An interesting finding of this study was the observation of LM–TLR of 43% in the LCx group that it seems intimately related to the ostial stent technique. There are several reasons for this finding: the very low use of intracoronary imaging and consequently the inaccurate assessment of the amount of plaque in the LM at baseline and the lack of certainty of the precise final position of the stent that may not cover the ostium completely. Second, as was previously described, manipulation and delivery of equipment may lead to future accelerated disease.21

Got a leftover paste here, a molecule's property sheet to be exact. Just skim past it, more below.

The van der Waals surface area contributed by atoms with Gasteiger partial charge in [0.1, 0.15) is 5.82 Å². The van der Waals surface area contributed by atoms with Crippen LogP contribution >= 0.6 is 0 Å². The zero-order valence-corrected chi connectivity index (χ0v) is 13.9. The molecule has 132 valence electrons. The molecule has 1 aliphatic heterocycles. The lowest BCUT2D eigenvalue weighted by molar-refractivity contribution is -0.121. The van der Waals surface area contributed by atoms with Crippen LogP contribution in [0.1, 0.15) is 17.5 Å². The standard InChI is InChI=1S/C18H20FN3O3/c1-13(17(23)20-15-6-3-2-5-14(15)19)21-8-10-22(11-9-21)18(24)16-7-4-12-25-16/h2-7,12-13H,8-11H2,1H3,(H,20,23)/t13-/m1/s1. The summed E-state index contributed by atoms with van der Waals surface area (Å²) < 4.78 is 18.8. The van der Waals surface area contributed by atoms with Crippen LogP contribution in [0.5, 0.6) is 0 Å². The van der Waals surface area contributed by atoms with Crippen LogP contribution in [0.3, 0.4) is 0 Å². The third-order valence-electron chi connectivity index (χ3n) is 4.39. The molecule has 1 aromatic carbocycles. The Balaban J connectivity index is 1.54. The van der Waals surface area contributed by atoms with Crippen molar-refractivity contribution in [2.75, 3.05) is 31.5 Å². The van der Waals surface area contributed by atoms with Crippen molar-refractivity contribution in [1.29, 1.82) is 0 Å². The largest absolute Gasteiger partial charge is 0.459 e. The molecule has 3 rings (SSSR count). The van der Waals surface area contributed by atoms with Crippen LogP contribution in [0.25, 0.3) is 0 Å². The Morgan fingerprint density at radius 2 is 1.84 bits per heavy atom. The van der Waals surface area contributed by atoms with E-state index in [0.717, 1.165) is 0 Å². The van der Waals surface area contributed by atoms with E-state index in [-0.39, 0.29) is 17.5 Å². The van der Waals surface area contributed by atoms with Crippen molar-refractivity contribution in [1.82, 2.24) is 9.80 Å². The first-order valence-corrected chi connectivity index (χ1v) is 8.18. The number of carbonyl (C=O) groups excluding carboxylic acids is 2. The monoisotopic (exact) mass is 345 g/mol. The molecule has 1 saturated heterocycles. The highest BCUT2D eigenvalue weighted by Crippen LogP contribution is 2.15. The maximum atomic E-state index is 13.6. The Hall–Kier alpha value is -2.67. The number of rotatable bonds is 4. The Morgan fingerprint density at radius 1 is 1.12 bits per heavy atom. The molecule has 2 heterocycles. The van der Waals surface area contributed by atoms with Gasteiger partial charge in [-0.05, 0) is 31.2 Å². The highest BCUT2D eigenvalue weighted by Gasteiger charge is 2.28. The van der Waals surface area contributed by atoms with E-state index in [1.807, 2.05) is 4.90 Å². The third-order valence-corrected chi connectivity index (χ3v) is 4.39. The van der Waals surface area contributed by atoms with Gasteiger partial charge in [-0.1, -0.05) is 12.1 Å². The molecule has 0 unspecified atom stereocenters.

It is interesting to point out the anatomical differences between the ostium of the LCx and LAD that may influence the poorer clinical outcomes observed in the LCx group. In our study, the angle between the LM and the CX was significantly lower than the angle between LM and LAD. Our results correlate with previous studies that have shown distal LM bifurcation angles measured by multislice CT or 3D quantitative coronary angiography, which observed that the LM–LCx had tighter angles compared with the LM–LAD. This tighter angle may explain the increased rates of TLR observed in the present study. Amemiya et al studied patients with unprotected LM bifurcation lesions treated with single cross-over LM–LAD stenting, and significantly higher incidence of MACE was observed in the group with the lower angle.22 In addition, angle differences may lead to different shear wall stress and rheology, which are factors related to the appearance of neointimal hyperplasia.23 Another factor that may be involved is the potential modification of the bifurcation geometry, which may be more prevalent in bifurcations with more acute angles than in those with a wider angle, and this may explain the differences between ostial LAD and LCx shown in this study. Likewise, the systolic and diastolic variations during cardiac motion may also vary after stent implantation. At the hinge point of an acute angulation, more frequently observed in LM–LCx, stents may be more subjected to torsion, flexion and rotational forces that may increase the risk of restenosis at this location.10